I am so pleased that artist/thinker/netizen (and Practice Based Re/search founder) Vanessa Blaylock has joined our project, “In the Dark”. She will be collaborating with the principal artists: choreographer Donna Sternberg, media artist Kate Johnson, and I, in the first section to be staged called “Fly-By”. Composer David Raiklin will be writing original music to accompany Donna Sternberg’s dancers, in this site-specific work.
“Fly-By” will take place in an outdoor parking lot with projection surfaces ranging from inflatables to building walls utilized.
The “In the Dark” project began when University of Michigan physicist, Professor Gregory Tarle, approached me to work together on an art project which would involve the subject of dark energy. Greg and I had known each other in high school, back in the Stone Age (or should I say stoned age?), but we had not been in contact for decades. When we discussed a potential project together, I suggested that my two-long time collaborators, Donna and Kate, come in also as principal artists.
For the last two years, Greg, Kate, Donna, myself, and postdoctoral fellow Dr.Brian Nord (now at FermiLab) discussed both science as well as art and narrowed down a number of possible site-specific concepts for a large-scale and site-specific immersive multimedia performance. Challenges of ‘accessibility’ (in terms of potential audiences) and understandings of today’s complex theories in astrophysics were taken very seriously in developing the project.
This preliminary “Fly-By” section from what will ultimately be an evening-length work will be staged on April 12, 2014, as part of ONE Night-EZTV, SIGGRAPH and West Hollywood Digital Art, an evening of part retrospective screenings of 1980’s era digital projection art, as well as part new work and performances. In addition to “Fly-By”, Kate Crash (LA Weekly’s favorite collision of art and music) will also appear. The possibly of also having the Venice Symphony Orchestra perform is also seriously being discussed.
When I first wrote “Fly-By” and presented it to Kate, Donna, Greg, and Brian, I took very seriously some notions that Greg had spoken to us of. The idea that scientists were first and foremost ‘tool makers and tool users’, measuring the physical world and from those measurements making calculations and then theories of the very nature of time/space, made a deep impression on me. I imagined a piece where humans and their tools danced, just as metaphorically as they do in science. I realized that much of what science now ‘sees’ is remotely viewed. Not remotely viewed in the metaphysical sense, but in the literal sense. The Hubble Telescope, the Large Hadron Collider, electron microscopy, the Mars rovers, etc., are all really drones which expand our sense of sight. Without them, the universe is a much smaller place.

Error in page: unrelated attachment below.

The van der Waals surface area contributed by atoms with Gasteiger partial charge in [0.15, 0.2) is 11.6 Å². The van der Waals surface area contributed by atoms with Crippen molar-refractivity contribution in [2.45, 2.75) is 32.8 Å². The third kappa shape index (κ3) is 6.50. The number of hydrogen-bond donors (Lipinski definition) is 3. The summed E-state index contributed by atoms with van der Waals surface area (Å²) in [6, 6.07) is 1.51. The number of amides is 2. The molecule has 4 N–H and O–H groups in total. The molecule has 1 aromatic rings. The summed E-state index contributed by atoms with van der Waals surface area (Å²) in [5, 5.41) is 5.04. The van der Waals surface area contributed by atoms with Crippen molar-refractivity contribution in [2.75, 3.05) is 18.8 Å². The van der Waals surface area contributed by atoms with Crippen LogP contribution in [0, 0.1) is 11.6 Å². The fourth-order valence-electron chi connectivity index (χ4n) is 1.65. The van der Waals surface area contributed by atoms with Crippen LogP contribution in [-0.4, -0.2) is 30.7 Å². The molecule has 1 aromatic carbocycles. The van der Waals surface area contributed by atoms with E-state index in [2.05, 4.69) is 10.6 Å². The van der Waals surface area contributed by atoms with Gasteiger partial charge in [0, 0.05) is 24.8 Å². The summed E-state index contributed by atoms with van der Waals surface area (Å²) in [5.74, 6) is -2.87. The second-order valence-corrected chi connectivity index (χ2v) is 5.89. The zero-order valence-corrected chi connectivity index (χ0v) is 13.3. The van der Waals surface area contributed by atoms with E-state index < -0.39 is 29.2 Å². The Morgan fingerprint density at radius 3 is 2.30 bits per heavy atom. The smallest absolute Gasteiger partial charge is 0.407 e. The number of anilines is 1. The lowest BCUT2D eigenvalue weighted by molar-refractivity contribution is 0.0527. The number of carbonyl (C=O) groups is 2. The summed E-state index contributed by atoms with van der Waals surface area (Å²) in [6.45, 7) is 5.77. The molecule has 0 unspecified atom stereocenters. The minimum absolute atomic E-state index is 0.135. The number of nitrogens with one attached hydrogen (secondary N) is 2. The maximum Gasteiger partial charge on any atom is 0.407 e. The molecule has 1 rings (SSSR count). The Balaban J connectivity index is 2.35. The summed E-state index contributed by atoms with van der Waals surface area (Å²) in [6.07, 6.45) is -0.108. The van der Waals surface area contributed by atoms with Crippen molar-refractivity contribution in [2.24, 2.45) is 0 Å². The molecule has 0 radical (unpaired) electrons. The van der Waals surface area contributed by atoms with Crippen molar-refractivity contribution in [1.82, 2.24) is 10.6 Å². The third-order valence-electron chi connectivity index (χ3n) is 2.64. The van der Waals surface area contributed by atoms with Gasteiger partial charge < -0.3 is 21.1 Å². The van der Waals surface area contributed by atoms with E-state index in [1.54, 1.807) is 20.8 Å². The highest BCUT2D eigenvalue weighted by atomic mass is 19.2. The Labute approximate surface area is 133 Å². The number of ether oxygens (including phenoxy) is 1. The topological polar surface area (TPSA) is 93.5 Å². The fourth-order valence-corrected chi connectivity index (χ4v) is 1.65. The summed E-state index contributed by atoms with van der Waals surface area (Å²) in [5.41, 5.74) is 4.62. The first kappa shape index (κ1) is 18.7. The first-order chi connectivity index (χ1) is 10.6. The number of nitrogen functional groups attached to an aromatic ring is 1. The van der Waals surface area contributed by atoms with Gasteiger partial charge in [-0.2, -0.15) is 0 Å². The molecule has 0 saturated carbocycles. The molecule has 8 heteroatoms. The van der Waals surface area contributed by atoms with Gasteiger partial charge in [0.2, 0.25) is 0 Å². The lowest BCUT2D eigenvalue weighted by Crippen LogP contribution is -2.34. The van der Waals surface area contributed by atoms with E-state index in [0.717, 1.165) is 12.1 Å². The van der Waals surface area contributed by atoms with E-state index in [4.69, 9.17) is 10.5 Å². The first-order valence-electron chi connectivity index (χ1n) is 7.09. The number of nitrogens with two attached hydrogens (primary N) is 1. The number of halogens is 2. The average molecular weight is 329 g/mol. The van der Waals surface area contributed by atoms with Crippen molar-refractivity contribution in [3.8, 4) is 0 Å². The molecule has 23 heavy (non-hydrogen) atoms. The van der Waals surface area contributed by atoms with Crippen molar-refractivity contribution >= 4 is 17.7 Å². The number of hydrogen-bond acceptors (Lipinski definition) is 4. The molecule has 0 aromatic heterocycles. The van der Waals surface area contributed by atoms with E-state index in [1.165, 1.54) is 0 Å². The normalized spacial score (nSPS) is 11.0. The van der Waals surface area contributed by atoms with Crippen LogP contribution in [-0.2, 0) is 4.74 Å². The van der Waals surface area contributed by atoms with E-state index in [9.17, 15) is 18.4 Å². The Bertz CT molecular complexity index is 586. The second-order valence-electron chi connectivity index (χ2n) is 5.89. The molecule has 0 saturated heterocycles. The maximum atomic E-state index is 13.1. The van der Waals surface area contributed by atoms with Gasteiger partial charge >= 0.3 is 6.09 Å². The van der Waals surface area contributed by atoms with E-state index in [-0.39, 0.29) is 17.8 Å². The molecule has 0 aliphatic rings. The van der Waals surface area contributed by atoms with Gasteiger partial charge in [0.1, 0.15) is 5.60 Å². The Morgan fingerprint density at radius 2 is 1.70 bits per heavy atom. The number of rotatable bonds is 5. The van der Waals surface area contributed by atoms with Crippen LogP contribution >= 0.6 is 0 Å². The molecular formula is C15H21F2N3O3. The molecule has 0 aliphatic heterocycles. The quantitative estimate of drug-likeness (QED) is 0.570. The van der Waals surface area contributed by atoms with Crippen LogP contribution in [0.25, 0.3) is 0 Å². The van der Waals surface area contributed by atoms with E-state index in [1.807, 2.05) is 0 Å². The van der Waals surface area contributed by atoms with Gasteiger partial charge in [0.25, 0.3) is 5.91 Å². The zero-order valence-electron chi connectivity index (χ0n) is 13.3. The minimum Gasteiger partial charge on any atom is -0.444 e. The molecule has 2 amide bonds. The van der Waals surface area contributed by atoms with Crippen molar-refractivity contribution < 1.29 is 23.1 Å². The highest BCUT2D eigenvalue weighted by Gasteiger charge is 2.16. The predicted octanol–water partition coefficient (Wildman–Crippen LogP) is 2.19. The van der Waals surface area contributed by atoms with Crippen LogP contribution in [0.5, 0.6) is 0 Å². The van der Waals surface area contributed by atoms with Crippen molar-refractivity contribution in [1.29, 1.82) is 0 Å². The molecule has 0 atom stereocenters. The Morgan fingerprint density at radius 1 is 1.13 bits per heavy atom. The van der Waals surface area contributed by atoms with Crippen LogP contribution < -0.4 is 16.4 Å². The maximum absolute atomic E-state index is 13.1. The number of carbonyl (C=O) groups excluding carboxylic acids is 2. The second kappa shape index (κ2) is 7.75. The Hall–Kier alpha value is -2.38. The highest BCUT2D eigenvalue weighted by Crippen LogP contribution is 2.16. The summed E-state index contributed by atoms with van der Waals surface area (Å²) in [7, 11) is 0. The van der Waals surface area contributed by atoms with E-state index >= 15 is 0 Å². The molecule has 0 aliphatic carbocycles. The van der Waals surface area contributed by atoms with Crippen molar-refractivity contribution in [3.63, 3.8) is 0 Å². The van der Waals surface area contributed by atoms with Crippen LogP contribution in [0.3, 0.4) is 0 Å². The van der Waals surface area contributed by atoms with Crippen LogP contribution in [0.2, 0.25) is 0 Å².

Tools are, therefore, not separate from ourselves but are intrinsically extensions of ourselves, expanding our senses and our perceptions, and even developing new senses which biology did not provide us.
I approached my collaborators with the idea that one or more of Donna’s dancers should do ‘duets with drones’, small flying drones equipped with wireless cameras which could ‘beam’ images, remotely, to projection surfaces. We began development along those lines and inducted long-time EZTVer, artist/filmmaker/physicist (and newbie drone operator) Nina Rota to get involved. She began working with Donna and her dancers in developing drone movements and techniques, which may ultimately translate into choreographic vocabulary.
More recently, I suggested that Vanessa’s avatar performances could be an opportunity to further develop the notion of remote viewing. Vanessa’s writings and statements showed me that she also had realized that tools, such as cyberspace, were extensions of self and not separate from it.
As a trained dancer as well as media artist, Vanessa, could dance with Donna’s dancers remotely from The Hague instead of West Hollywood. Vanessa will serve not just as a remote viewer/dancer but metaphorically serve as a visual reminder of the various scientific theories of multiple universes, in which other equally complex universes may exist simultaneously all around us. This creative opportunity was immediately of great interest to Donna and Kate, who see what all our art-practice experiments together might create.
Vanessa has suggested that several other avatars, in addition to herself, might be possible as well as an avatar of a drone.
The word ‘drone’ now, understandably, has a very negative connotation to many people. I therefore have suggested we adopt the term ‘flying camera’ to better introduce, conceptually, what we are experimenting with.
I am sure that Donna and her talented dancers (who will also help develop choreographic vocabulary), Kate, Nina, the scientists and now Vanessa, will conceptually evolve my initial idea into something that they can all work with creatively to truly result in a collaborated effort. Collaboration is both the most rewarding form of art practice, but equally, the most emotionally-charged as one’s initial concepts must understandably morph into new directions in the capable hands of others. And, of course, David’s music will tie it all together into something I believe we will all be very happy with. I am so very proud to be part of this team of artist/thinkers.
Many more details about “Fly-By”, “In the Dark” and “ONE Night” will appear here as they develop.